B.C.: There were three early Amerindian cultures. First, the Ciboney, about whom
little is known; experts date between 700 and 1000 BC. Exactly
where they came from is unknown.
The Arawaks and Caribs who
followed the Ciboney were in the late Stone Age.
1498: Columbus sighted the island
and called it Bellaforma. For a long period there was no recorded history of
1580: British seamen visited the
island and reported that it was uninhabited.
1596: Keymis visited the island
and found it deserted
1608: James I, King of England,
1614: Spain tried to establish
trade with the island.
1627: Captain J. Gijsz,
on his return journey to Holland from Brazil, visited Tobago.
that the island was uninhabited and would be a good place to establish a
1628: Charles I, King of
England, granted Tobago to Philip, Earl of Montgomery, who later became Earl of
1629: Jan de Moor, Burgomaster of
Flushing, sent an expedition of Dutchmen who made a settlement called New
Walcheren (probably Plymouth). Disease and Indians wiped it out.
1632: Dutch settlers attacked by
Spaniards from Trinidad. Cornelis, Jan de Moor's son, was captured and the
settlers driven out.
1637: English Puritans from
Barbados attempted to settle. Most of them were killed by Indians. Those who
managed to escape sailed away to Providence Island, Bahamas.
1638: The Earl of Warwick who had
purchased Pembroke's rights sent an expedition which was attacked and destroyed
by Indians. James, Duke of Courland (Kurland, Latvia), said to be the godson of
James I, King of England, who had been granted the island by King Charles I of
England, sent an expedition to Tobago. The settlers were at peace with the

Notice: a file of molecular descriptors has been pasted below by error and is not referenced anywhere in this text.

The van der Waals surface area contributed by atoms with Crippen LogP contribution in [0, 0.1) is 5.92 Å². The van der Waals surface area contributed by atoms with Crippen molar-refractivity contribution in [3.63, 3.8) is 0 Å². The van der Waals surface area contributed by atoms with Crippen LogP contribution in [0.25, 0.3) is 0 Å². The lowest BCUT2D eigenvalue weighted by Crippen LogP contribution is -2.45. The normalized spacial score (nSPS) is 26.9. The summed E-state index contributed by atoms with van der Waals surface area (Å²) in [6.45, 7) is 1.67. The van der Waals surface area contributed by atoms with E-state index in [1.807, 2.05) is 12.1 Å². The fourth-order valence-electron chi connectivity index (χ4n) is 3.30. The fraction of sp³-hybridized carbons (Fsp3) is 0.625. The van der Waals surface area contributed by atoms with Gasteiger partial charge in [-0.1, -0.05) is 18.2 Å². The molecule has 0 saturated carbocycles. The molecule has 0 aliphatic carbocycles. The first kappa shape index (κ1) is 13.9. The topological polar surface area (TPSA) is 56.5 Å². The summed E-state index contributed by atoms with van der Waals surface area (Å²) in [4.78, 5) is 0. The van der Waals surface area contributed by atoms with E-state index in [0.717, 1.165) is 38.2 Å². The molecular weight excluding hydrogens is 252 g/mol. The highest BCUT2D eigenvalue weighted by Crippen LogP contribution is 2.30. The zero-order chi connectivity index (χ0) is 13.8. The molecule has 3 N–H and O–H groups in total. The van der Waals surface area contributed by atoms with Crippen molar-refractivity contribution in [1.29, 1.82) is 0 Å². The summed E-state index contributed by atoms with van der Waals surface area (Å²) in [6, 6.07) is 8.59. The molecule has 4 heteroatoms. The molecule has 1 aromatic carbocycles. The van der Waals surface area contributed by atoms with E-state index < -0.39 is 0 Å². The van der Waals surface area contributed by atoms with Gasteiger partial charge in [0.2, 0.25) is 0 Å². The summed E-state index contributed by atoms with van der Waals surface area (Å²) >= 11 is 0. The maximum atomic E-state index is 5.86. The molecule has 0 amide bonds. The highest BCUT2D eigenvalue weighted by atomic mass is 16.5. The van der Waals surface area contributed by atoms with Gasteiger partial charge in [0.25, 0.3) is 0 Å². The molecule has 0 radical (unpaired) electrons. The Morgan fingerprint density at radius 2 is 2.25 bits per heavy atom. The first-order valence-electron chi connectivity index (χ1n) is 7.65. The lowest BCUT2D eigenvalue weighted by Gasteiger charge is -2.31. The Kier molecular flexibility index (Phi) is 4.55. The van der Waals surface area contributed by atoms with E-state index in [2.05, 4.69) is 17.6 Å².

Indians but fever wiped out the settlement.
1642: James, Duke of Courland,
aided by the Dutch, sent another expedition. A settlement was made at Courland
Bay. Later in the same year, the Earl of Warwick made another settlement.
Tobacco and indigo were planted. Indians again routed the settlers; the few who
managed to excape went to Surinam (Dutch Guiana).
1647: Tobago offered for
England. There were no buyers.
1650: Courlanders driven out by
Indian; survivors went to Pomeron (British Guyana).
The Courland Monument
1654: Third attempt to settle the
island made by the Duke of Courland. More than 100 families arrived from Europe.
The Dutchman, Willem Mollens, took official possession of Tobago in the name of
the Duke and renamed the island "New Courland". In this year, Adriaen and
Cornelis Lampsins, heirs of the De Moores, attempted a settlement in another
part of the island, under Peter Becquard as Commander. He renamed the island
"New Walcheren". Tobago became divided into two parts. This led to a dispute
between Courlanders and Dutch settlers. The matter was reported to the States
General in Holland, who supported the Courlanders against their own countrymen.
Duke James became the undisputed master of the island. However, he was seized in
Europe by the King of Sweden and taken to Riga. Dutch planters in Tobago
surrounded the Courlanders who surrendered to them.
1659: Mollens, the Governor of
the Courland colony, is forced to leave the island.
1662: Dutch settlers now obtained
a grant of Tobago from Louis XIV of France. The French West India Company
surrendered their rights and the French created the Lampsins "Barons of
1664: Charles II of England
re-granted Tobago to the Duke of Courland, who at this time did not attempt
1665: New Walcheren had between
1000 and 1500 colonists and 7000 slaves.
1666: Four English vessels under
the command of Captain Poyntz captured the Dutch settlement. He took 150
prisoners and left a small garrison which shortly afterwards was evicted by the
French from Grenada, who then abandoned the island.
1667: Treaty of Breda allows the
French to keep Tobago. The Dutch appointed Abel Tisso, a Frenchman, as Governor
to reform the settlement.
1672: The English, under Sir
Tobias Bridges, captured the Dutch Governor, took 400 prisoners, destroyed the
settlement and then abandoned the island.
1676: The Dutch began another
settlement with a large number of negroes captured from the French in Cayenne